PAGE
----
Wednesday, June 30, 2010

All That Heaven Allows (1955) - #95

Drama, comedy, life's parade at your fingertips.

Now it's my turn to step to the plate and take a swing at one of the most feverishly scrutinized and creatively unpacked American films of its era, All That Heaven Allows. This classic specimen of prime 1950s melodrama, with its unique blend of mainstream commercial success, iconic performances and richly encoded  audio-visual compositions have made All That Heaven Allows a popular and accessible platform for all forms of cultural and aesthetic analysis, and deservedly so. It's a film ripe with symbolism, impeccably crafted and just plain fun to watch, capable of yielding many shades of meaning that its commentators can then apply to whatever particular philosophical axe they care to grind.

The various takes I've seen in reading up on All That Heaven Allows cover a full range, from straightforward appreciation of the romantic chemistry between stars Jane Wyman and Rock Hudson, to in-depth explorations of the devastating hatchet job that director Douglas Sirk laid on upper middle class mores. Or supposedly laid, I should say, since my own take on the film isn't quite as harsh on my ancestors who inhabited mid-50s Suburbia USA. Like many great works of art, All That Heaven Allows is capable of bearing the weight of different, even contradictory, interpretations, though I think this particular artifact is even more culpable to producing that kind of result due to the scene and era it depicts. This all-white, affluent, sterile-surfaced, highly privileged, sexually repressed and postcard-perfect milieu carries an abundance of material likely to provoke the ire of those who identify in some way with the marginalized, misunderstood and unfairly judged Cary Scott. She's the recently widowed protagonist caught in the crossfire of negative opinions and conflicting emotions as she works her way through a unexpected and perilous midlife love affair. To get a quick glimpse of the emotional claustrophobia that Cary has to live with, check out this clip from early in the film, where we meet her and children Ned and Kay (who happens to look a lot like my mom did in her high school pictures from around this time.):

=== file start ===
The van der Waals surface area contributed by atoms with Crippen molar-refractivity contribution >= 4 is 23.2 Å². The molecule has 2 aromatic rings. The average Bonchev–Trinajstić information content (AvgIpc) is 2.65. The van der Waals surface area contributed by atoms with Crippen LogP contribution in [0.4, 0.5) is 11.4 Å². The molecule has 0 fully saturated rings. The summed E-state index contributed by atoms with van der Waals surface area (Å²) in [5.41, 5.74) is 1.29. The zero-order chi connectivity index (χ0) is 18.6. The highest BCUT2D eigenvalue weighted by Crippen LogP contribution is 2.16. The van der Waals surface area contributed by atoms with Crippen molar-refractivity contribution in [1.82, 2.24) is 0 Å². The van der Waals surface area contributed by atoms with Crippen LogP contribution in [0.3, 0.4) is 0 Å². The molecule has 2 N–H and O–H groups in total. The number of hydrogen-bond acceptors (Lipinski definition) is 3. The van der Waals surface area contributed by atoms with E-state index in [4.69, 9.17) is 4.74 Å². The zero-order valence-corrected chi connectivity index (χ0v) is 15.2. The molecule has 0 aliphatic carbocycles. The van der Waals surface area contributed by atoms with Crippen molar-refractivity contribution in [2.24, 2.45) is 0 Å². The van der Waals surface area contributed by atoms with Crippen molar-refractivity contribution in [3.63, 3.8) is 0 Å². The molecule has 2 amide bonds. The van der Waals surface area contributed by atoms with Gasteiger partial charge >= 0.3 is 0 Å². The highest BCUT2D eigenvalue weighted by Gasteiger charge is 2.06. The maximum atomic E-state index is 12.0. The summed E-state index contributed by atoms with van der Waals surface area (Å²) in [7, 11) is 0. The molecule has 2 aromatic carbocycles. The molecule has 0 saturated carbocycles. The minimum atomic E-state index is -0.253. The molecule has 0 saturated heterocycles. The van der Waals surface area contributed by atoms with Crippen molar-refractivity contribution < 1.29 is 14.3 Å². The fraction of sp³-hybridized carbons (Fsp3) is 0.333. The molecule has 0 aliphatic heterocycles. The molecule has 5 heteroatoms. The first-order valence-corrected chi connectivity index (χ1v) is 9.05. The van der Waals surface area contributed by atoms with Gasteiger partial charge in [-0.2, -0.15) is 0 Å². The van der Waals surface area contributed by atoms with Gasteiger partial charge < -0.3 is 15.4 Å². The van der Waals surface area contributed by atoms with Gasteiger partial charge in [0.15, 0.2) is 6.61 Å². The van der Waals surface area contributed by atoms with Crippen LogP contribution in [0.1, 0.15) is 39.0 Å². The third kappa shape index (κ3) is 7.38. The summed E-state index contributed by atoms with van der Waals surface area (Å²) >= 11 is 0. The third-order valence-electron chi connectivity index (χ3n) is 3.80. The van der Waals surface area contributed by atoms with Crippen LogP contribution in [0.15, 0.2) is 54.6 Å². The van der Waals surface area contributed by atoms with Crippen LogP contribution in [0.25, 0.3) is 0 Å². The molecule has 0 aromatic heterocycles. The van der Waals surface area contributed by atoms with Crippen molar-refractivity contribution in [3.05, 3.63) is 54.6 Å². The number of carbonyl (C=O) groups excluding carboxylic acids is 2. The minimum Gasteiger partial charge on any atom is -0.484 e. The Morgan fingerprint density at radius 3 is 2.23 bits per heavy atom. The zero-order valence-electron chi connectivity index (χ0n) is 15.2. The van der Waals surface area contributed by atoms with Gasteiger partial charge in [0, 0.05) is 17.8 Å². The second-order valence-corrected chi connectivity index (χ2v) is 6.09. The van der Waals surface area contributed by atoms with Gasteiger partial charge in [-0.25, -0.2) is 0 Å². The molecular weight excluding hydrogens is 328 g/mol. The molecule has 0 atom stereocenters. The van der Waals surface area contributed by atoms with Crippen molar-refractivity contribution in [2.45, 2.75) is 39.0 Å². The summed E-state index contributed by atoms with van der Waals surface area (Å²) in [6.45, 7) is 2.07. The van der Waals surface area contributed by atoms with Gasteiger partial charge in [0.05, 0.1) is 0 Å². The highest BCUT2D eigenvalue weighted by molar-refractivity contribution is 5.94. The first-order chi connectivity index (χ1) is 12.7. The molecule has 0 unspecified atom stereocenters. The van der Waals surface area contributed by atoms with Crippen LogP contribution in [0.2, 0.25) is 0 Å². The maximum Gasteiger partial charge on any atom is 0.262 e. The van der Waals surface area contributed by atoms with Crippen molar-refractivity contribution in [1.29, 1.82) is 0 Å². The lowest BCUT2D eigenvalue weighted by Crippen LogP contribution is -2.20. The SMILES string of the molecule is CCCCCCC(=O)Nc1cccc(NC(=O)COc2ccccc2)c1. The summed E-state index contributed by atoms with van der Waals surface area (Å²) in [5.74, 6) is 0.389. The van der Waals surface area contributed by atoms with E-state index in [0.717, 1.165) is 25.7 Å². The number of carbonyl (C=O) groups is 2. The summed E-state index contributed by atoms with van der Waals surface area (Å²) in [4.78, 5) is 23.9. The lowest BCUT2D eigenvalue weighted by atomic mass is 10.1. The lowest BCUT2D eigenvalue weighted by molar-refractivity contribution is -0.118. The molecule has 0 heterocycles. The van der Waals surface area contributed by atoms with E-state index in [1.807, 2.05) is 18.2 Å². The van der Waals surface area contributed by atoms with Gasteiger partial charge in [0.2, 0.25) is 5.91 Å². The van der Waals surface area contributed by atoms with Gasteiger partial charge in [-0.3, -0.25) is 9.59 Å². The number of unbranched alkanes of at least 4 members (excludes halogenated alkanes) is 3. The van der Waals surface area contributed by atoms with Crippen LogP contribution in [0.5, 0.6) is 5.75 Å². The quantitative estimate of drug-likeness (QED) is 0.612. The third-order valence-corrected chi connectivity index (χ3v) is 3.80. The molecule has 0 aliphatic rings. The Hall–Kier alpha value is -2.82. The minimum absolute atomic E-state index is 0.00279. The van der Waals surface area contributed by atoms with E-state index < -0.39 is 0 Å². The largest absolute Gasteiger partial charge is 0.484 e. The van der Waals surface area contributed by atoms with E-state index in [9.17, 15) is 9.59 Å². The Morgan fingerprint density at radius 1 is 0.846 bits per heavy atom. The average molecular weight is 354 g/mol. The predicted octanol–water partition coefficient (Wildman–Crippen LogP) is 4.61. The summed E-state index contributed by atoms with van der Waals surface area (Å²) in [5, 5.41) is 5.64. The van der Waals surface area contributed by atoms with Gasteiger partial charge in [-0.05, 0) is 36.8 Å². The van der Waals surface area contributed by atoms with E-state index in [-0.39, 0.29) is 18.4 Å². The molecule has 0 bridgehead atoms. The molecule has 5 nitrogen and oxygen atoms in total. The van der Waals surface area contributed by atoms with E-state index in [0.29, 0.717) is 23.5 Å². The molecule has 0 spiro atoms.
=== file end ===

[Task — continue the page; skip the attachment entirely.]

The hazards she faces are due to the object of her affection - a younger man who also happens to be a hired hand, her gardener Ron Kirby. He's tall, handsome and virile, a prize physical specimen who "ought" to be more interested in women his own age, not respected society matrons like Cary. She's already past the child-rearing stage, and her social status would normally dictate that she either remain a dignified widow or take up with a suitably old-enough gentleman who has the financial means and comfortable familiarity with the country club set to allow her peers to feel at ease with the new arrangement. Here's the scene where she unsuccessfully tries to integrate her new man-friend into the closely guarded inner sanctum of Stoningham's elite. As you'll see, it doesn't go too well: